Hammer Projects: Erik van Lieshout

Hammer Projects: Erik van Lieshout

With his camera always on, Dutch artist Erik van Lieshout sets out on spirited journeys, turning whomever or whatever he encounters into subject matter for his social documentaries. His endless curiosity and his disarming personality encourage strangers to share their intimate feelings and politics openly with him. In his drawings, paintings, and collages, van Lieshout continues this ferocious exploration of the behaviors of people he meets with aggressive, sometimes violent, sexual imagery. The artist produced a new video for the Hammer Museum while living in and learning about Los Angeles.

Biography

Erik van Lieshout was born in 1968 in Deurne, the Netherlands, and currently lives in Rotterdam. He studied at the Academy for Art and Design in 's-Hertogenbosch and at Ateliers ’63 in Haarlem. Recent solo exhibitions include a major survey show at the Museum Boijmans Van Beuningen, Rotterdam, which travels to the Kunsthaus Zürich and the Städtische Galerie im Lenbachhaus, Munich. Following his American museum debut at the Hammer, he will have an exhibition at Mass MoCA, North Adams, Massachusetts, in April 2007. Selected group exhibitions include Populism at the CAC Vilnius, the Frankfurter Kunstverein, and the Stedelijk Museum, Amsterdam, and Ethnic Marketing at the Centre d’Art Contemporain, Geneva. In addition, his work was featured in the Fourth Berlin Biennial for Contemporary Art (2006); the Gwangju Biennale (2006); and the Biennale of Sjarjah, Dubai (2004). In 2003 Van Lieshout presented a special installation and video for the Dutch Pavilion at the Venice Biennale. His films have been screened at the Oberhausen Short Film Festival and the Frieze Art Fair in London.

Interview with Ali Subotnick

Erik van Lieshout always seems to wind up in unfamiliar, uncomfortable, and often confrontational situations, and it’s not unintentional. As the artist says: “My challenge is to lose control. . . . Because it’s only when you lose control that you have the feeling of freedom. In fact I am a control freak who is trying to lose control in order to get himself into the craziest possible situations, and thus get over his fear.”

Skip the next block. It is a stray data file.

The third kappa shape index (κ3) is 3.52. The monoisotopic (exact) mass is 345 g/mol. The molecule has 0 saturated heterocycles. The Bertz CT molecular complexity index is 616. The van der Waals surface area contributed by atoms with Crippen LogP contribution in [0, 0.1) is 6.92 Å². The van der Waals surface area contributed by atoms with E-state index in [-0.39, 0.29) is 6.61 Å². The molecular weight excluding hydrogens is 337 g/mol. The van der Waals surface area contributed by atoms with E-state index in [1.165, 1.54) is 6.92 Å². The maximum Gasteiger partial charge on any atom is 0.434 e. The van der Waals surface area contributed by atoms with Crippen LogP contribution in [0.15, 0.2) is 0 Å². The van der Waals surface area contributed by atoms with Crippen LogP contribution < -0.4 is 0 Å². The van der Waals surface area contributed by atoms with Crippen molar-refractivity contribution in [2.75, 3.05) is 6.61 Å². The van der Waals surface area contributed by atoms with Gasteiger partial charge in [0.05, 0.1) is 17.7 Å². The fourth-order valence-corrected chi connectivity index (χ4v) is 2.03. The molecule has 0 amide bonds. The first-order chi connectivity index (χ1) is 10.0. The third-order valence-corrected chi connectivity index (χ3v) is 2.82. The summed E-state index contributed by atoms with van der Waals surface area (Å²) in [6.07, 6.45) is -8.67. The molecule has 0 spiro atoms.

Once people understand that Van Lieshout is not trying to exploit them, they more openly share their opinions with him—however controversial or off-color they may be. Whether visiting a house full of crack heads, teaching female Chinese students words for feminism and empowerment, or having coffee with former Nazi sympathizers in Germany, he treats all his interlocutors with the same respect and consideration. In his videos these interactions are collaged together with more intimate views of the artist, in which we see him enraged, hopeless, crying, laughing, and running scared. This heightens the intensity of Van Lieshout’s hyperactive adventures, and viewers often become uncomfortable watching the display of raw emotion and politically incorrect behavior. This is the point where the artist loses control and lets the situation take over, and his unfettered vision rips open polite society’s shielded, festering wounds.


Van Lieshout usually plays the central role in his videos: he’s the victim and the hero. “Sometimes . . . it’s better to have a look at subjects . . . as they relate to oneself first, before saying anything about other people. That’s why I appear so frequently in my films.” And he is able to get away with more as the director and star, but in his work for the Hammer Museum, he is experimenting by using his longtime collaborator and film editor Core van der Hoeven as his costar, a situation that is challenging and exciting.

After Van Lieshout had spent a few weeks in Los Angeles (with Van der Hoeven by his side), I sat down with him to find out what he had been doing and where he is going.

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Erik van Lieshout: 

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Ali Subotnick is adjunct curator at the Hammer Museum.

Quotations in the introductory text are from an interview with the artist conducted by Rein Wolfs and Miriam Varadinis, “Cut the Performance in the Edit,” in This Can’t Go On (Stay with Me), exhibition catalogue, Museum Boijmans Van Beuningen, Rotterdam; Kunsthaus Zürich; Städtische Galerie im Lenbachhaus, Munich (Zurich: JRP/Ringier, 2006).

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Hammer Projects is made possible with support from The Horace W. Goldsmith Foundation, the Annenberg Foundation, Fox Entertainment Group's Arts Development Fee, the Los Angeles County Arts Commission, members of the Hammer Circle, and the David Teiger Curatorial Travel Fund.

Hammer Projects: Erik van Lieshout was created during a residency this winter at the Hammer Museum. The Hammer Museum’s Artist Residency Program was initiated with funding from the Nimoy Foundation and is supported through a significant grant from The James Irvine Foundation.

This exhibition also received support from The Consulate General of The Netherlands in New York.